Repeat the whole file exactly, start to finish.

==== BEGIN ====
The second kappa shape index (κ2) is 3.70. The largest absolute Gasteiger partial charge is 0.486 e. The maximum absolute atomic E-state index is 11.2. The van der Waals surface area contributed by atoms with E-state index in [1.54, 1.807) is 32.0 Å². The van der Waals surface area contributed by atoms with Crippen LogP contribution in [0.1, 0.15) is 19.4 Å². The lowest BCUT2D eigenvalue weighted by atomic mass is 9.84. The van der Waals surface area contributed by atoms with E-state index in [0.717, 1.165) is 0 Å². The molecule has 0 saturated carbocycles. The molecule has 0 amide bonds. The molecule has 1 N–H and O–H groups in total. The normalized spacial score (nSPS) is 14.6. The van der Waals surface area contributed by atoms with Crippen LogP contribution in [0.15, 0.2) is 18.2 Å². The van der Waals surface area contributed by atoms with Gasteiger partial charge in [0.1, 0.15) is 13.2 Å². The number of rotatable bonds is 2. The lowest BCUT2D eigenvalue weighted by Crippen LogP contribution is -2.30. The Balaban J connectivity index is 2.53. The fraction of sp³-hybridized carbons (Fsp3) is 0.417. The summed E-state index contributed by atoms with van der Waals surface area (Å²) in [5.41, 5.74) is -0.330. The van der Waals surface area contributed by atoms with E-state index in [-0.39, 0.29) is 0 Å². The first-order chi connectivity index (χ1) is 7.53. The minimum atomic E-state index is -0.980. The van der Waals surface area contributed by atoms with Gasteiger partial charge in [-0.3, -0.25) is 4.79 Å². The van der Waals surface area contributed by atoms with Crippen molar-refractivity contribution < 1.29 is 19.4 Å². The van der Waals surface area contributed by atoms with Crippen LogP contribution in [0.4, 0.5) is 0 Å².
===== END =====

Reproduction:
The second kappa shape index (κ2) is 3.70. The largest absolute Gasteiger partial charge is 0.486 e. The maximum absolute atomic E-state index is 11.2. The van der Waals surface area contributed by atoms with E-state index in [1.54, 1.807) is 32.0 Å². The van der Waals surface area contributed by atoms with Crippen LogP contribution in [0.1, 0.15) is 19.4 Å². The lowest BCUT2D eigenvalue weighted by atomic mass is 9.84. The van der Waals surface area contributed by atoms with E-state index in [0.717, 1.165) is 0 Å². The molecule has 0 saturated carbocycles. The molecule has 0 amide bonds. The molecule has 1 N–H and O–H groups in total. The normalized spacial score (nSPS) is 14.6. The van der Waals surface area contributed by atoms with Crippen LogP contribution in [0.15, 0.2) is 18.2 Å². The van der Waals surface area contributed by atoms with Gasteiger partial charge in [0.1, 0.15) is 13.2 Å². The number of rotatable bonds is 2. The lowest BCUT2D eigenvalue weighted by Crippen LogP contribution is -2.30. The Balaban J connectivity index is 2.53. The fraction of sp³-hybridized carbons (Fsp3) is 0.417. The summed E-state index contributed by atoms with van der Waals surface area (Å²) in [5.41, 5.74) is -0.330. The van der Waals surface area contributed by atoms with E-state index in [-0.39, 0.29) is 0 Å². The first-order chi connectivity index (χ1) is 7.53. The minimum atomic E-state index is -0.980. The van der Waals surface area contributed by atoms with Gasteiger partial charge in [-0.3, -0.25) is 4.79 Å². The van der Waals surface area contributed by atoms with Crippen molar-refractivity contribution < 1.29 is 19.4 Å². The van der Waals surface area contributed by atoms with Crippen LogP contribution in [0.4, 0.5) is 0 Å².